# Add An Existing Project to an Empty Github Repository

Adding a local project to an empty repository on Github is an easy process. This is a useful workflow for local projects in need of remote versioning. Unfortunately, the instructions offered by Github on an empty repo’s URL don’t always work out smoothly.

TL;DR – Github’s instructions for adding a local project to an empty repo don’t always work out as expected. The following code will ensure your local project makes it to the remote repo every time. Note: this will delete anything currently in the remote repo.

git init
git commit -m 'initial commit'
git push -u -f origin master

## Adding A Local Project to an Empty Github Repository

In this article, you’ll learn how to quickly initialize a local project folder for versioning via git, create an empty repo on Github, and then push your local project to that repo. The workflow is nearly identical to that recommended by GitHub with a few notable exceptions we’ll cover in some detail.

### Step 1: Create a Repository on Github

The first step in adding a local project folder to a new Github repository is to create a new repository! Github makes this process simple and achievable by the following actions:

1. Click the drop-down menu from the upper right area of the screen near your profile picture icon.
2. Select “New repository” as your option
3. Enter the repository name and configure options on the resulting Create a new repository screen.

A local project can be pushed to an existing repository as well—even one that is not empty—but that process is beyond the scope of this article. Let’s see what our newly-minted Github repository looks like.

### Step 2: Configure Local Project

It should go without saying you need to have an existing project before attempting to add something to Github. This requirement can be satisfied either by creating a new project (Option 1) or by pushing an existing project (Option 2). The first one works as expected but Github’s instructions for the second can cause issues.

#### Option 1: Push a Newly-Created Project Folder

Github’s instructions work perfectly—for those creating a new project folder without existing version control. This can be achieved by following the instructions provided by Github. Note: creating the README.md file is optional but the git init command is essential. Here’s the code provided by Github per the new repo screen:

echo "# example" >> README.md
git init
git commit -m "first commit"
git branch -M main
git push -u origin main

#### Option 2: Push an Existing Repository via Command Line

Pushing an existing project folder where version control is already in place doesn’t always work when following Github’s official instructions. Below are the official Github instructions for adding an existing project to an empty repository:

git remote add origin https://github.com/<your-username>/<your-repo-name>.git
git branch -M main
git push -u origin main

Now, let’s see what happens when we try that:

(venv) \path\to\project\Example>git init
Initialized empty Git repository in \path\to\project\Example/.git/

(venv) \path\to\project\Example>git remote add origin https://github.com/alphazwest/example.git

(venv) \path\to\project\Example>git branch -M main

fatal: Branch rename failed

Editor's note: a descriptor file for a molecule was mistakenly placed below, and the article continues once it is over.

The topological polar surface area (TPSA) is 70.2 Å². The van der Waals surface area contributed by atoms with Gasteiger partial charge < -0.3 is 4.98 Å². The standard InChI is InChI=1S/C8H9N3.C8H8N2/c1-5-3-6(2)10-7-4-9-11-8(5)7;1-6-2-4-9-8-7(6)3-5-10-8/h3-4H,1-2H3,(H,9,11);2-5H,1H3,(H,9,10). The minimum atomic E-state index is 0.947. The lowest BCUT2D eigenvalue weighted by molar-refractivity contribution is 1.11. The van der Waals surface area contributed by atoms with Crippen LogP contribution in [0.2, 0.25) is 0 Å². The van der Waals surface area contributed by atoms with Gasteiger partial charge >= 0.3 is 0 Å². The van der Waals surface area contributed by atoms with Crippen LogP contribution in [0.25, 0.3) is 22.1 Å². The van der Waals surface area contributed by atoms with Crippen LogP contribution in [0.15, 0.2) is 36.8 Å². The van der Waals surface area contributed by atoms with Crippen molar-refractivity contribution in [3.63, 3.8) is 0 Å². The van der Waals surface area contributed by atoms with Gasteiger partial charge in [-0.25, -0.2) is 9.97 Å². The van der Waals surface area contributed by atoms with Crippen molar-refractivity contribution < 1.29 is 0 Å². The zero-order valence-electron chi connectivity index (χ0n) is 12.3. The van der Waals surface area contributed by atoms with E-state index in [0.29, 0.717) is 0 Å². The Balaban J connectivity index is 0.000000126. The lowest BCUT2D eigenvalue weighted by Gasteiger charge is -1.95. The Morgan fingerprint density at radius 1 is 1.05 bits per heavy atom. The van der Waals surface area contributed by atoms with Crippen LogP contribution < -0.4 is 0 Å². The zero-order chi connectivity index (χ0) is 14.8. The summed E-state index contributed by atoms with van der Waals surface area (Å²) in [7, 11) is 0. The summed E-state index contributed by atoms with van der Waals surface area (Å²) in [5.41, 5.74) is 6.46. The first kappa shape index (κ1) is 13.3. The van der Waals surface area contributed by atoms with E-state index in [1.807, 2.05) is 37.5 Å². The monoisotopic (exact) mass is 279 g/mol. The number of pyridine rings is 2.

At this point, our new repository is still empty since we weren’t able to get to the point where we’d normally push our local project. At least that means we don’t have to nuke our repo to try again. Now, let’s take another approach.

### Fix: Pushing to Master

Messing around with the master branch directly can cause trouble. This won’t be an issue in those cases since we’re just pushing an existing project to an empty remote repository. There’s nothing to overnight, nothing to merge, and no conflicts to resolve. This can be achieved similarly to the steps taken in Option 2 above, but with a few notable differences:

(venv) \path\to\project\Example>git init
Initialized empty Git repository in \path\to\project\Example/.git/

(venv) \path\to\project\Example>echo "# example" >> README.md

(venv) \path\to\project\Example>git commit -m "initial commit"
[master (root-commit) 2c763fd] initial commit
1 file changed, 1 insertion(+)

(venv) \path\to\project\Example>git push -u -f origin master
Enumerating objects: 3, done.
Counting objects: 100% (3/3), done.
Writing objects: 100% (3/3), 225 bytes | 225.00 KiB/s, done.
Total 3 (delta 0), reused 0 (delta 0), pack-reused 0
* [new branch]      master -> master
Branch 'master' set up to track remote branch 'master' from 'origin'.


Everything worked out nicely this time. So what did we do differently? There were two major differences in our approach here:

1. We skipped creating a new branch via the branch -M main command.
2. We specified the master branch to push to, using the -f flag to overwrite any existing content (not completely necessary in this case) and the -u flag to set the remote origin as default (makes push commands easy later on)

## Final Thoughts

Version control is one of the hallmarks of responsible software development. These powerful tools aren’t restricted to professional workflows alone, however. Systems like Git, mercurial, and subversion can be used on projects of all sizes and complexities.

Github makes pushing, pulling, and branching from remote repositories simple. These commands can be issued via command line or, as is the case with many modern workflows, via integration with IDEs like IntelliJ or Visual Studio.

I often find myself working on projects locally without having moved versioning and project files to a Github (or similar) remote repository. The process to transfer an existing project to Github is outlined poorly by Github and often fails. I hope the approach outlined here can help save some collective Googling for developers everywhere.